Tenants complain as more licensing pushes up rents

Posted: 4/5/2016

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It is unlikely that the policy makers at Whitehall read the Fenland Citizen – but it would be no bad thing if they did.

And one certainly hopes that the local council keeps a close watch on the paper’s letters page.

Here, the subject of compulsory licensing – as encouraged by central government – is currently under discussion.

One writer, a tenant, says her rent has gone up £20 a month to pay for the licence her landlord must now obtain. It is, she says, fair to neither tenant nor landlord.

Another tenant describes the new selective licensing regime as “a joke”, with landlords having to pass on the £575 cost per property of a five-year licence to tenants.

This writer makes the point: “The council must drive these bad landlords out of town using other revenue. The good, law-abiding landlords and tenants must not pay for it.”

A third letter comes from someone who says: “Legislation already exists to deal with bad landlords and housing, so it looks like Fenland wants landlords to finance their own prosecutions.”

The letters have been published as the chairman of the Residential Landlords Association, Alan Ward, once again called on local councils to use the legal powers they already have.

Ward said: “With over 400 regulations to play with, councils are not struggling for powers to tackle the crooks.

“What is needed is a radical change that enables them to properly use them. Freedom of Information data compiled by the RLA suggests that at least 138 councils in England have not started any prosecutions against landlords over the past five years.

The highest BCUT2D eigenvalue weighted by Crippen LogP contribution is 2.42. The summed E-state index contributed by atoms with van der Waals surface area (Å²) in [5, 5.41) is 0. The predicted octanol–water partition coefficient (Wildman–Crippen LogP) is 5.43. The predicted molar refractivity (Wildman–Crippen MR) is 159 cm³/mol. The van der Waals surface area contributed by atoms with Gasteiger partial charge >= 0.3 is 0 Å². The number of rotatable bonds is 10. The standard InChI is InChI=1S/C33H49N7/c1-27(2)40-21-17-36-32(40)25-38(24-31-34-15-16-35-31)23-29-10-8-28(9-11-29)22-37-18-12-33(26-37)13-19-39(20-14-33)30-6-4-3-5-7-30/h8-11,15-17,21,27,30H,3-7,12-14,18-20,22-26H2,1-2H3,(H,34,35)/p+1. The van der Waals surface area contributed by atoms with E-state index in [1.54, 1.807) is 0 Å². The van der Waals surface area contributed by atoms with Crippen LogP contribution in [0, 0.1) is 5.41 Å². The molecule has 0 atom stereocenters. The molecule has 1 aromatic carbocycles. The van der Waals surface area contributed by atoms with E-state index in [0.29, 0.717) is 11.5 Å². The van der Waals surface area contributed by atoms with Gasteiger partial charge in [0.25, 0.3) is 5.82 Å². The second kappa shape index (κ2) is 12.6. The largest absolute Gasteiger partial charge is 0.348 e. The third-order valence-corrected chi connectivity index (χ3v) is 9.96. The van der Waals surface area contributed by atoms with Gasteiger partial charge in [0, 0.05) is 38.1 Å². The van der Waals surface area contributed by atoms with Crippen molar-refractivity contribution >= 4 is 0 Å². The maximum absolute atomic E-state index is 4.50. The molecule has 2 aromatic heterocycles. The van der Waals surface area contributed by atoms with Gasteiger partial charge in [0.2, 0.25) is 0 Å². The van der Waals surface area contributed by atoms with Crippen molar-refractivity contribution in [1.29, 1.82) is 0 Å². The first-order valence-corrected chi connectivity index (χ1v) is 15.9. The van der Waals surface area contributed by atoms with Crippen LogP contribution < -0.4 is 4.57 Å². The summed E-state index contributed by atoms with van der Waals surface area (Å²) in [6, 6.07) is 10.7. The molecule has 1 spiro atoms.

“Many simply do not have the will or the resources to properly enforce the regulations.

“Councils need to be freed up to target resources on finding and dealing with the crooks. Too often they adopt the easy route through schemes such as licensing, where the good landlords pay their fees.

“Instead of taxing landlords, and those costs being passed on to tenants, councils should be smarter and adopt programmes that enable them to focus on tackling the landlords who stay under the radar.

Thankfully, in Northern Ireland, the licensing scheme has been reasonably moderate in price, working out around under 50p per week (unless you are an HMO owner) but we understand that the scheme has been next to useless in terms of aiding enforcement of housing/rent regulations. After all, the landlord's information was always available to councils on the land registry.

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